The damage wrought by Hurricane Irene may be more than original estimated. Though the storm was not quite as powerful as has been predicted, it brought major floods to much of the East Coast. Given the scarcity of flood insurance amongst homeowners, many sought refuge from the National Flood Insurance Program (NFIP). The program has been on unsure financial footing for several months, however, being billions of dollars in debt. The program is meant to offer insurance coverage to homeowners that cannot receive such coverage through private insurance companies, yet has failed to help them recover from disastrous events due to lack of funds.
In Irene’s wake, NFIP is again straddled with the burden of aiding those that have been displaced by flooding. Due to the massive debt amassed by the program, however, it is unlikely that homeowners will receive timely payouts as the future of the program becomes murky. FEMA, the agency responsible for NFIP, is being tasked with solving the problems with the program.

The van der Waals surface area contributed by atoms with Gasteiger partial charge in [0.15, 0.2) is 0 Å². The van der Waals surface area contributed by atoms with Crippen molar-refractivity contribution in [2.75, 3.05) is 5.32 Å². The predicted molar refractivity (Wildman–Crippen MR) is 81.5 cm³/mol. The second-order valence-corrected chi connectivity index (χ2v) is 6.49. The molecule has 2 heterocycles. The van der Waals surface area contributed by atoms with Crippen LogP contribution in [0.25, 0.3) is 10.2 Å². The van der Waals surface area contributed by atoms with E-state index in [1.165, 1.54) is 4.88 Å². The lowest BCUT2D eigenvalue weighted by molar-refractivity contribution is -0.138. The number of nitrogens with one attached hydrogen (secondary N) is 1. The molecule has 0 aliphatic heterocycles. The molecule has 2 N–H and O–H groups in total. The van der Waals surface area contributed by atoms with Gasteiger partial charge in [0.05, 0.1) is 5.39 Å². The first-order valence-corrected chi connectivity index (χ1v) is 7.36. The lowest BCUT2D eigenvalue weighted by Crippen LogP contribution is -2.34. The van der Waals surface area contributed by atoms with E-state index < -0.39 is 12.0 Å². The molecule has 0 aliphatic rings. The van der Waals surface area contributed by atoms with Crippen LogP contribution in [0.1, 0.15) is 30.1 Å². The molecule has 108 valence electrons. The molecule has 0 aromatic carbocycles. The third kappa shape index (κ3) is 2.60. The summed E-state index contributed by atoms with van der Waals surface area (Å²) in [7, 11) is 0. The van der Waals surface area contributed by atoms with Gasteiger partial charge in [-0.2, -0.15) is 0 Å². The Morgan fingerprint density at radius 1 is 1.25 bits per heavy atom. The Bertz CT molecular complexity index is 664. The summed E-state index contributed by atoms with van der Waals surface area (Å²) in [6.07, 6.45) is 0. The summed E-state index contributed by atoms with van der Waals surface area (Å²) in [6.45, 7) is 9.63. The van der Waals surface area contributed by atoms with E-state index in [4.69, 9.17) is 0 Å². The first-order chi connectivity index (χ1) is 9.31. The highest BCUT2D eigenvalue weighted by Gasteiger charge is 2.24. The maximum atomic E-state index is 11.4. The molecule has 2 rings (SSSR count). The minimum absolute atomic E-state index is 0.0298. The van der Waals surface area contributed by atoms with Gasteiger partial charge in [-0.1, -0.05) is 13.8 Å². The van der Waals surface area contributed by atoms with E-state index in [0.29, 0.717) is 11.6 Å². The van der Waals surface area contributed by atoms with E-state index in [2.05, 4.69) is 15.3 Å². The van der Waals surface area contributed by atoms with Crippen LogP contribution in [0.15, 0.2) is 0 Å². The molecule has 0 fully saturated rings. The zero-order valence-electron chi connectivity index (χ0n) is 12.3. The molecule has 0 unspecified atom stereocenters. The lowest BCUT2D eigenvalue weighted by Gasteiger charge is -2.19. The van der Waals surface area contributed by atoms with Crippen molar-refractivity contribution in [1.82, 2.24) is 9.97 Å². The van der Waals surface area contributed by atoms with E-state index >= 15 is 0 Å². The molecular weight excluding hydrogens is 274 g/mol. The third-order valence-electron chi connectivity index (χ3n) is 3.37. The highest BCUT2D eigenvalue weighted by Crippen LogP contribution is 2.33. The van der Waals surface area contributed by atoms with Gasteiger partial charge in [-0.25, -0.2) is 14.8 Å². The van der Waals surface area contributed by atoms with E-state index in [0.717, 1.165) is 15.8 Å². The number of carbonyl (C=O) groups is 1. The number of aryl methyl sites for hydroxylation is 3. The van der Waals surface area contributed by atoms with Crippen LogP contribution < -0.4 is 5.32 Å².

Reforming the entirety of the federal program is no small feat. Several industry analysts have proposed raising the rates of coverage offered by the program, but such a move would have to be approved by state insurance regulators. If NFIP’s insurance rates grow, private insurance companies will also seek the same treatment as they will be forced to compete with the program. Such rate increases would have to be quite high to offset the debt of the program.
Whatever course FEMA takes will likely result in a legal battle between the federal agency and consumers who had once been protected by the dubious program.